5 Financial Fundamentals to Factor into Your Civilian Job Hunt

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Change is constant. That's always been the case, but in recent years -- and spurred by the COVID-19 pandemic -- career paths, organizational structures, expectations and even the thinking about the physical location of work have all been transforming at a rapid-fire pace.

The most recent trend sees employers pushing for employees to return to the office. What's old is new. With all that is in flux, it seems like a good time to step back and focus on a few fundamental, and evergreen, money considerations related to selecting your next job, career or career path. Here are five:

1. Compensation Amounts to More Than Money

The money part may seem obvious since work is the engine that provides everything from food, clothing and shelter to education, vacations and even our ability to support worthy causes. However, it's not just the money.

Workplace benefits such as life and health insurance, disability coverage, spending accounts, paid time off and more tailored benefits, such as those for adoption and fertility treatments, vary by employer and are also a major byproduct of work. So, beyond just money, evaluate the entire rewards package a particular opportunity offers.

2. Work Affects Both Sides of the Budget

Earlier this year, my team returned to the office for a very old-school five days a week. This got me thinking (and feeling!) how the expenses associated with work could be a very real factor in your next work-related decision. For me, transportation (more gas), auto insurance (more miles) and even food expenditures (fewer Lean Cuisines) have all risen as I've shifted back to the office.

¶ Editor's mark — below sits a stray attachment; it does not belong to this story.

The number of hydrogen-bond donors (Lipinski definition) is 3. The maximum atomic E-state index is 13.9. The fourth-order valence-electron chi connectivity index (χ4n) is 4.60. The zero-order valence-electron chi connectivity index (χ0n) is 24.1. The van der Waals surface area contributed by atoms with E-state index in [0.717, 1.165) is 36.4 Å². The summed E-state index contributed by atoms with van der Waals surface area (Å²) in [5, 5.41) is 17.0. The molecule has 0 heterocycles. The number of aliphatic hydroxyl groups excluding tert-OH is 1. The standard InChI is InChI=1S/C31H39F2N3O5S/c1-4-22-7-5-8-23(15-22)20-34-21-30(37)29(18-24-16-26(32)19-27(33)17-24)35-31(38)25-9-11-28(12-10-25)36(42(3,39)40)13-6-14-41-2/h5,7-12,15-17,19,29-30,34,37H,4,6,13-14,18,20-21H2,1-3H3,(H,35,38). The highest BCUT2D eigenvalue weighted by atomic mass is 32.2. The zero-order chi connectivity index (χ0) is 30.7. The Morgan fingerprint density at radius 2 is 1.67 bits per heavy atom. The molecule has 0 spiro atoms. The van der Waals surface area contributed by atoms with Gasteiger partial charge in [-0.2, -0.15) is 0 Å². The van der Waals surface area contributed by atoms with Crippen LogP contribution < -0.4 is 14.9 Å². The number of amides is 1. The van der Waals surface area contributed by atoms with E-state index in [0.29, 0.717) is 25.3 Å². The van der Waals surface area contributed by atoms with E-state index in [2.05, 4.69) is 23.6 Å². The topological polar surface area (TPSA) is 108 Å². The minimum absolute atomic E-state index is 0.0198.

I don't spend a lot on haircuts, but I could see how personal care, dry cleaning and similar expenses could fluctuate, depending on the type of position you are evaluating. All that, and child care to boot. Make sure you count all the costs.

3. Work Allows You to Prep for Your Financial Future

At some point, most of us will leave the workforce. And even if it's not our choice, it may be a necessity. Leveraging 401(k), 403(b) and other employer-provided retirement plans can help position you for that next phase of life.

And unlike in the military, these types of plans may vary significantly from employer to employer. Do you have a retirement plan? What are the eligibility rules? Is there a match or profit-sharing program?

Questions like these can help you differentiate opportunities.

4. Work Can Help with the Pivot to Civilian Life

Likely decades before leaving the workforce, military families will make the leap to civilian life. Having crunched the numbers with a lot of folks facing that challenge, I can say definitively that a military spouse's work can be the difference between a struggle and a seamless transition.

5. Rules for Spouses Are Changing, but Challenges Remain

Perks for military spouse employers, increased licensure portability and even tax credits for military spouse hiring are all relatively recent developments. That being said, choosing an approach or opportunity that fits with your military lifestyle is always an important consideration.

I've always been a proponent of focusing your efforts on things in your power. Do that, and regardless of how the landscape shifts, you will be best positioned to make the most of it.

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